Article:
Speaking of Bosron and New York City, read senior W'llShingtlm Timrs journalist Jul ia Duin's investigatil'e piece on the plight of multi-ethnic di versity in Northern Iraq. There arc as many eth nic backgrounds reprcsemed in NYC as there are taxi cabs, yet nlan y countries in the Middk, East con tinue 10 promote extreme xenophobia in the name of"ethnicc1eansing." This is wrong and it ought to SlOp.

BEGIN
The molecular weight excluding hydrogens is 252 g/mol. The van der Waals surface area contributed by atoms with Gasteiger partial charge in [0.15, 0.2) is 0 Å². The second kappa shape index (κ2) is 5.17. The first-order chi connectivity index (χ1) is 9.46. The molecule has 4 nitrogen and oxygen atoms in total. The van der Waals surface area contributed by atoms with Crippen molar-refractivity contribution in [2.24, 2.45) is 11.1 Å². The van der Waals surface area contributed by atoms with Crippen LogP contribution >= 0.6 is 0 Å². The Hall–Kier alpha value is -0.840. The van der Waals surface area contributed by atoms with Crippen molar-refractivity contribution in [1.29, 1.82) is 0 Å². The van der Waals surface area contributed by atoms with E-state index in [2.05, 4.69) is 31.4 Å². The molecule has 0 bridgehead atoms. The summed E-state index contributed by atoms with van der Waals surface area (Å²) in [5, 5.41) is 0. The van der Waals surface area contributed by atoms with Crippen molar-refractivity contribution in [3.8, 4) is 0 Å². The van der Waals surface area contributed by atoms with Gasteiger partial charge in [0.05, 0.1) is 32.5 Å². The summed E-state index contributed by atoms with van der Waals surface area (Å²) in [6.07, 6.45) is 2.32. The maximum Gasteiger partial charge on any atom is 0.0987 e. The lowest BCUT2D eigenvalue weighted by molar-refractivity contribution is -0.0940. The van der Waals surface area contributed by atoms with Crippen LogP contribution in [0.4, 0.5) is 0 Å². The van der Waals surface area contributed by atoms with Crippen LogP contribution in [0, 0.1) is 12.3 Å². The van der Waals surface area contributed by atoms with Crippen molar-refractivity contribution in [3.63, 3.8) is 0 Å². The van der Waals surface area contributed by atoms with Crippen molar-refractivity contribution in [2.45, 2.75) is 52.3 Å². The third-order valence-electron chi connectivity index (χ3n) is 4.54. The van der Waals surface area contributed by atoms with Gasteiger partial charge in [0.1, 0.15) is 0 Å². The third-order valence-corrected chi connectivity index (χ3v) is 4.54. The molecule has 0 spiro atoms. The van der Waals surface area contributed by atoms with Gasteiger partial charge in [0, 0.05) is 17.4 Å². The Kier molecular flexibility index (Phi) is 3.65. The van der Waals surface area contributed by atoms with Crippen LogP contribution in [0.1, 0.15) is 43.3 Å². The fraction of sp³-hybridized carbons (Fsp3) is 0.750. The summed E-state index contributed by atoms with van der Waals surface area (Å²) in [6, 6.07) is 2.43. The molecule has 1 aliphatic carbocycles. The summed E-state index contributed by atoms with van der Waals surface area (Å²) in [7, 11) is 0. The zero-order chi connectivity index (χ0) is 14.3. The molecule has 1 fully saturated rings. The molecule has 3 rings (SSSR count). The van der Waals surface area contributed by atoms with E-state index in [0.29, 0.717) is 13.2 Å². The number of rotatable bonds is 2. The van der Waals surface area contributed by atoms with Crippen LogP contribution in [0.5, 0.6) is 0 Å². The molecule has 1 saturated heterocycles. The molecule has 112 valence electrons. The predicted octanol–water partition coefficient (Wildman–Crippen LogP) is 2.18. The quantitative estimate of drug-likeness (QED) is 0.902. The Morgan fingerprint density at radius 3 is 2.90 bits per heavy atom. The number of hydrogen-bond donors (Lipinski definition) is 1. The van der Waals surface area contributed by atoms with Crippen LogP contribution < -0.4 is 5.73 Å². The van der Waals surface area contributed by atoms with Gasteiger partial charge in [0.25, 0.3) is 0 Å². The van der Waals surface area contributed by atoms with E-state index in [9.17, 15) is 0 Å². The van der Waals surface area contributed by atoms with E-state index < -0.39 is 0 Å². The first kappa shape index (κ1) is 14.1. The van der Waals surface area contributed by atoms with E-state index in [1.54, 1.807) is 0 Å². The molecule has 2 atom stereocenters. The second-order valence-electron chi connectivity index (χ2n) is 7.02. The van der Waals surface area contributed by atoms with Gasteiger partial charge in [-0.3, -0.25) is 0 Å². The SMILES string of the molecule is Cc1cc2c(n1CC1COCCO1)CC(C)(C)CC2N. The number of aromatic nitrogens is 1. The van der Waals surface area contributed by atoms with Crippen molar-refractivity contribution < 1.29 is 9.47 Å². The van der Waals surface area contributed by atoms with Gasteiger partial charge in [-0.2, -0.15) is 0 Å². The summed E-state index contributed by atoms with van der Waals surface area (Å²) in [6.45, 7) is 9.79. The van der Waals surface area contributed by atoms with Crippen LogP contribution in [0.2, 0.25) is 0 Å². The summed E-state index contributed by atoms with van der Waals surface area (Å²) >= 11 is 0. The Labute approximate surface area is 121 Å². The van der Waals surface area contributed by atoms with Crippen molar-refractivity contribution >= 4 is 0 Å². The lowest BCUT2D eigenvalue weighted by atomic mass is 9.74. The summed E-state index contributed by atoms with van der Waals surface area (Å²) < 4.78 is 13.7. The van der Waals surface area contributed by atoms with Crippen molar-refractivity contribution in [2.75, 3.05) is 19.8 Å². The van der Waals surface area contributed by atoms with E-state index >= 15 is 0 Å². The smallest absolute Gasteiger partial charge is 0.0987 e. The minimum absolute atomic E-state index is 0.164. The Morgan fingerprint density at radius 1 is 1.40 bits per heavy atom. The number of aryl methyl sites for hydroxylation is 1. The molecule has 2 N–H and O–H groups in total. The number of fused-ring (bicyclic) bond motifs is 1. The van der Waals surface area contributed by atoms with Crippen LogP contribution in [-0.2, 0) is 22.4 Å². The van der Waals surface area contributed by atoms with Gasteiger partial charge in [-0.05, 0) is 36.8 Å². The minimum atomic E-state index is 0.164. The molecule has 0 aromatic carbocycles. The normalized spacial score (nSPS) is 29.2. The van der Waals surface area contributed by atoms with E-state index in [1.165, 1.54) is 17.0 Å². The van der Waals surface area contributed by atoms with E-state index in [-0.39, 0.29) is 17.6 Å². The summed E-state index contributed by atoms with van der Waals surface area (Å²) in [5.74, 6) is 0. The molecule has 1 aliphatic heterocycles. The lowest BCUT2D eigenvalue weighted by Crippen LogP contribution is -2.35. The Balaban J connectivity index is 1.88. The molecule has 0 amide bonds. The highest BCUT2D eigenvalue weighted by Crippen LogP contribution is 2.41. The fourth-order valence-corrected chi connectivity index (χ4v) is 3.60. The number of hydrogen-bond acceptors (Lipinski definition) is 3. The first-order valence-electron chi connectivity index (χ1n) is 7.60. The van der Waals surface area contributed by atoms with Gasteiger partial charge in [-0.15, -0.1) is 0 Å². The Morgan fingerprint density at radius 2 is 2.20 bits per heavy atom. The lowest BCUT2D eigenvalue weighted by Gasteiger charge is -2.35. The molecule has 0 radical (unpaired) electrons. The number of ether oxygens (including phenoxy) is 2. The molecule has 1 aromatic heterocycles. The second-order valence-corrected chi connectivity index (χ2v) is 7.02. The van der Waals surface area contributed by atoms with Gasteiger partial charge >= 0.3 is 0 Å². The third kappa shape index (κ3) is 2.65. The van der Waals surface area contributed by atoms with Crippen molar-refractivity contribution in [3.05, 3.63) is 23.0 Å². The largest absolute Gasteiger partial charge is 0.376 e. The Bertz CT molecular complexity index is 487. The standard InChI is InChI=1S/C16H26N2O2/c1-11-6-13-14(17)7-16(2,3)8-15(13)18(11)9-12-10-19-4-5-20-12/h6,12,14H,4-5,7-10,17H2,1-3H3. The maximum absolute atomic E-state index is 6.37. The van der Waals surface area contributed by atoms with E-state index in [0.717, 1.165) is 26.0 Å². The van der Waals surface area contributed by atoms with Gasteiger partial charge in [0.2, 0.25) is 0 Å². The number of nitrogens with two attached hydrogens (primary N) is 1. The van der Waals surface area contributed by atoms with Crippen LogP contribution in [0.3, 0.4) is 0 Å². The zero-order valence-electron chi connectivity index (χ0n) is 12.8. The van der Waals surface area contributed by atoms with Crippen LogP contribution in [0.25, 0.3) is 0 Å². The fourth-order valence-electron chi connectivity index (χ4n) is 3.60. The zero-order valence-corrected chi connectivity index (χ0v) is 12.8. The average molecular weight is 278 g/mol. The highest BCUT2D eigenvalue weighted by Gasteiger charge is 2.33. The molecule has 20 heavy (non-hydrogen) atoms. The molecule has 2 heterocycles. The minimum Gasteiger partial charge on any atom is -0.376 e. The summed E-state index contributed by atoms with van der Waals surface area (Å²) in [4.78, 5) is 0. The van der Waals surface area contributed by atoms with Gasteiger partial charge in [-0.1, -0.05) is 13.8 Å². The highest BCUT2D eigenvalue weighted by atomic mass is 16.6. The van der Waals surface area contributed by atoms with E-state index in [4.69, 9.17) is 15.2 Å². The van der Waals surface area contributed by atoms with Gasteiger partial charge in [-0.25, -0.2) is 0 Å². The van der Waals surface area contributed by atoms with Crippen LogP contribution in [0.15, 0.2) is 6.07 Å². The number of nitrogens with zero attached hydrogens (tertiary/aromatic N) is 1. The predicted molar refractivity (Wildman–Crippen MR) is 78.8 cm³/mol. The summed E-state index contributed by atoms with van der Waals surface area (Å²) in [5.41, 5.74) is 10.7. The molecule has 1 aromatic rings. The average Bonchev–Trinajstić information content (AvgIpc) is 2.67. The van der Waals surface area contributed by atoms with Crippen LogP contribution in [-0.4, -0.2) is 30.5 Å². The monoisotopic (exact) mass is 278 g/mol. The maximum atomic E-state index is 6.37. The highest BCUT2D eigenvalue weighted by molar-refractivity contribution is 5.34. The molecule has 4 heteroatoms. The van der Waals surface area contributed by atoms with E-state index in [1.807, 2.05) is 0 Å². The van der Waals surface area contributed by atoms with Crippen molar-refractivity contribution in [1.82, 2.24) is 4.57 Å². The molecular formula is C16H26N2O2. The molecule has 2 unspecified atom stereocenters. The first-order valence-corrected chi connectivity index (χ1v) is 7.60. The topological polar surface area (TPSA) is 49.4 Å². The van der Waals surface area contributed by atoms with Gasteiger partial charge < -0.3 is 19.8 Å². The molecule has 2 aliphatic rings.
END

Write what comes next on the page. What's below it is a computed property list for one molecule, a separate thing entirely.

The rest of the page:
Thr Ripon Forum is indeed a true fo rum where open debate is wcicome. As an example, our previous issue a tollcd the vi rtues of protecting the First Amendment unconditiOll ~t JJ y. In this issue, Representative Fred Upton (R-MI) provides a countcrpoll1t in defcnSl' of his reccru legislation. Long live our unahridged freedom to debate! I am particularly intrigued by nationally syndicated columnist Donald Lambro's auide, wh ich details the Aip-floppin g nature of Senaror John Kerry's vo ting record. It seems very dangerous to have such a mercurial and indecisive person in the White House, potentia!! y. Is America re~tdy for :t waffiing, unprediCtable President ? We think not. Our Forum cont inues to offer:l strong mix of international politics, national issues, and deeply provocarive reporring. To tklT end, Nl/lioll(ti ReIJirw Olilille contributor Andrew McC:lnhy firml y displays the un(ler-publicized links between al Qaeda and Saddam Hussein. Representative Na ncy L. Johnson (R-CT) and $en:ltor Olympi:l J. Snowe (R-ME), respectivel y, olTer concrete re:lsons why drug discount cards and health coverage for uninsured Ameri ca ns are poslHve Republican talking poims. And, Dr. Grace VUOlO updates us on the ongoing Sudanese genocide. Special thanks must go OUt to our member companies and those forum subscribers that allow The Ripon Society its continued pattern of growth. In this pivoral election year when funds and time arc at a premium, so man y of YO[l have chosen to support our educ.ltional mission, and even more have shared our messages with f.1mily and co-workers. That is truly gratifying. On behalf of our president and staff, thank you all for your cominued dedication ro The Ripon Society. Hest regards to you at rhe 2004 Republican National Convtntion and beyond. Sincerely,